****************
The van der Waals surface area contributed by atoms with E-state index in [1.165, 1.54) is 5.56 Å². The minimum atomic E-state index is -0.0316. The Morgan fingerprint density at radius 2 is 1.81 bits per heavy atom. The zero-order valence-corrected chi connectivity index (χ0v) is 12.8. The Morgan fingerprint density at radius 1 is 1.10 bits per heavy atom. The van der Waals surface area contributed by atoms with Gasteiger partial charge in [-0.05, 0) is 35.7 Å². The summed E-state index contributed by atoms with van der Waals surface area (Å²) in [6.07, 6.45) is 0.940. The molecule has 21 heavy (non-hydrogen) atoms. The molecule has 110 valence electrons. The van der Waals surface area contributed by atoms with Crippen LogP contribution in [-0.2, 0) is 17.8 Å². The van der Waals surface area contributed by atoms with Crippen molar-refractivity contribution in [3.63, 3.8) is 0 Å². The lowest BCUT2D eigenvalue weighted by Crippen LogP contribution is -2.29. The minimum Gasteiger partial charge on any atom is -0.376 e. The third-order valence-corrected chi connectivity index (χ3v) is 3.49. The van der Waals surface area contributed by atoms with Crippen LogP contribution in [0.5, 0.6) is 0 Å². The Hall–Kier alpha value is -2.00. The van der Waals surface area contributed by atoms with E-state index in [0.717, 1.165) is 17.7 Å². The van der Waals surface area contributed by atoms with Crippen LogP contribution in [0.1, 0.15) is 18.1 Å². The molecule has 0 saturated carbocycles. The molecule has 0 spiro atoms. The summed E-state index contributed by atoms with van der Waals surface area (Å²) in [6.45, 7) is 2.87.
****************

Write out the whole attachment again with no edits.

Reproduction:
The van der Waals surface area contributed by atoms with E-state index in [1.165, 1.54) is 5.56 Å². The minimum atomic E-state index is -0.0316. The Morgan fingerprint density at radius 2 is 1.81 bits per heavy atom. The zero-order valence-corrected chi connectivity index (χ0v) is 12.8. The Morgan fingerprint density at radius 1 is 1.10 bits per heavy atom. The van der Waals surface area contributed by atoms with Gasteiger partial charge in [-0.05, 0) is 35.7 Å². The summed E-state index contributed by atoms with van der Waals surface area (Å²) in [6.07, 6.45) is 0.940. The molecule has 21 heavy (non-hydrogen) atoms. The molecule has 110 valence electrons. The van der Waals surface area contributed by atoms with Crippen LogP contribution in [-0.2, 0) is 17.8 Å². The van der Waals surface area contributed by atoms with Crippen molar-refractivity contribution in [3.63, 3.8) is 0 Å². The lowest BCUT2D eigenvalue weighted by Crippen LogP contribution is -2.29. The minimum Gasteiger partial charge on any atom is -0.376 e. The third-order valence-corrected chi connectivity index (χ3v) is 3.49. The van der Waals surface area contributed by atoms with Crippen LogP contribution in [0.5, 0.6) is 0 Å². The Hall–Kier alpha value is -2.00. The van der Waals surface area contributed by atoms with E-state index in [0.717, 1.165) is 17.7 Å². The van der Waals surface area contributed by atoms with Crippen LogP contribution in [0.1, 0.15) is 18.1 Å². The molecule has 0 saturated carbocycles. The molecule has 0 spiro atoms. The summed E-state index contributed by atoms with van der Waals surface area (Å²) in [6.45, 7) is 2.87.